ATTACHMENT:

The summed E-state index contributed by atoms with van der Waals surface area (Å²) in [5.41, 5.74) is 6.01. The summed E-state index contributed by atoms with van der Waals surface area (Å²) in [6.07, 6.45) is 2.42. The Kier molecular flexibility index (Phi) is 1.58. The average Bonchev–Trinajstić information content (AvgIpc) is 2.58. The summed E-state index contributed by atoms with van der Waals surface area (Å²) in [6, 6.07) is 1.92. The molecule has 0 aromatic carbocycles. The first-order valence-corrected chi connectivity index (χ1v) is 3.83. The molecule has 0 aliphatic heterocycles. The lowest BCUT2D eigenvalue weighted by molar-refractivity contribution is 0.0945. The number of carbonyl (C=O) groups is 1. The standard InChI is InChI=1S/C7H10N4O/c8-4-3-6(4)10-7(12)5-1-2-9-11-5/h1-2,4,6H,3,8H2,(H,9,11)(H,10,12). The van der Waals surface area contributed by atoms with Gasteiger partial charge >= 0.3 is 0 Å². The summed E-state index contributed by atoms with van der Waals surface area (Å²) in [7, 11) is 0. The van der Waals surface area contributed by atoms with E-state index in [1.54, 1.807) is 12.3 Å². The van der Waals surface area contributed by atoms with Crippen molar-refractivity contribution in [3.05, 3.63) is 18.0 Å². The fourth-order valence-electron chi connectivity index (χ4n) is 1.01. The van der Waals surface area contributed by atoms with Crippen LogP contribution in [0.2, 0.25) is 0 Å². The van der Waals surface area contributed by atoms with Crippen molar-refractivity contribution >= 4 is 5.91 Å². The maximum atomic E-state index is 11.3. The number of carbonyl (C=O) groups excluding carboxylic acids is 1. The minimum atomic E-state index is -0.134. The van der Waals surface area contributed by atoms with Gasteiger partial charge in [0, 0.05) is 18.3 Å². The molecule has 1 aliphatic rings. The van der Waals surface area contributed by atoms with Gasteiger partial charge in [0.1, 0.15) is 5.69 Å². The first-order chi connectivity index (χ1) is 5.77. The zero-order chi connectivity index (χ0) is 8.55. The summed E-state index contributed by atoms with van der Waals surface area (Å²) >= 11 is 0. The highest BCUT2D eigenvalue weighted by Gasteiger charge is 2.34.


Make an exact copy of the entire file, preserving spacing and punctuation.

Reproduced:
The summed E-state index contributed by atoms with van der Waals surface area (Å²) in [5.41, 5.74) is 6.01. The summed E-state index contributed by atoms with van der Waals surface area (Å²) in [6.07, 6.45) is 2.42. The Kier molecular flexibility index (Phi) is 1.58. The average Bonchev–Trinajstić information content (AvgIpc) is 2.58. The summed E-state index contributed by atoms with van der Waals surface area (Å²) in [6, 6.07) is 1.92. The molecule has 0 aromatic carbocycles. The first-order valence-corrected chi connectivity index (χ1v) is 3.83. The molecule has 0 aliphatic heterocycles. The lowest BCUT2D eigenvalue weighted by molar-refractivity contribution is 0.0945. The number of carbonyl (C=O) groups is 1. The standard InChI is InChI=1S/C7H10N4O/c8-4-3-6(4)10-7(12)5-1-2-9-11-5/h1-2,4,6H,3,8H2,(H,9,11)(H,10,12). The van der Waals surface area contributed by atoms with Gasteiger partial charge >= 0.3 is 0 Å². The summed E-state index contributed by atoms with van der Waals surface area (Å²) in [7, 11) is 0. The van der Waals surface area contributed by atoms with E-state index in [1.54, 1.807) is 12.3 Å². The van der Waals surface area contributed by atoms with Crippen molar-refractivity contribution in [3.05, 3.63) is 18.0 Å². The fourth-order valence-electron chi connectivity index (χ4n) is 1.01. The van der Waals surface area contributed by atoms with Crippen LogP contribution in [0.2, 0.25) is 0 Å². The van der Waals surface area contributed by atoms with Crippen molar-refractivity contribution >= 4 is 5.91 Å². The maximum atomic E-state index is 11.3. The number of carbonyl (C=O) groups excluding carboxylic acids is 1. The minimum atomic E-state index is -0.134. The van der Waals surface area contributed by atoms with Gasteiger partial charge in [0, 0.05) is 18.3 Å². The molecule has 1 aliphatic rings. The van der Waals surface area contributed by atoms with Gasteiger partial charge in [0.1, 0.15) is 5.69 Å². The first-order chi connectivity index (χ1) is 5.77. The zero-order chi connectivity index (χ0) is 8.55. The summed E-state index contributed by atoms with van der Waals surface area (Å²) >= 11 is 0. The highest BCUT2D eigenvalue weighted by Gasteiger charge is 2.34.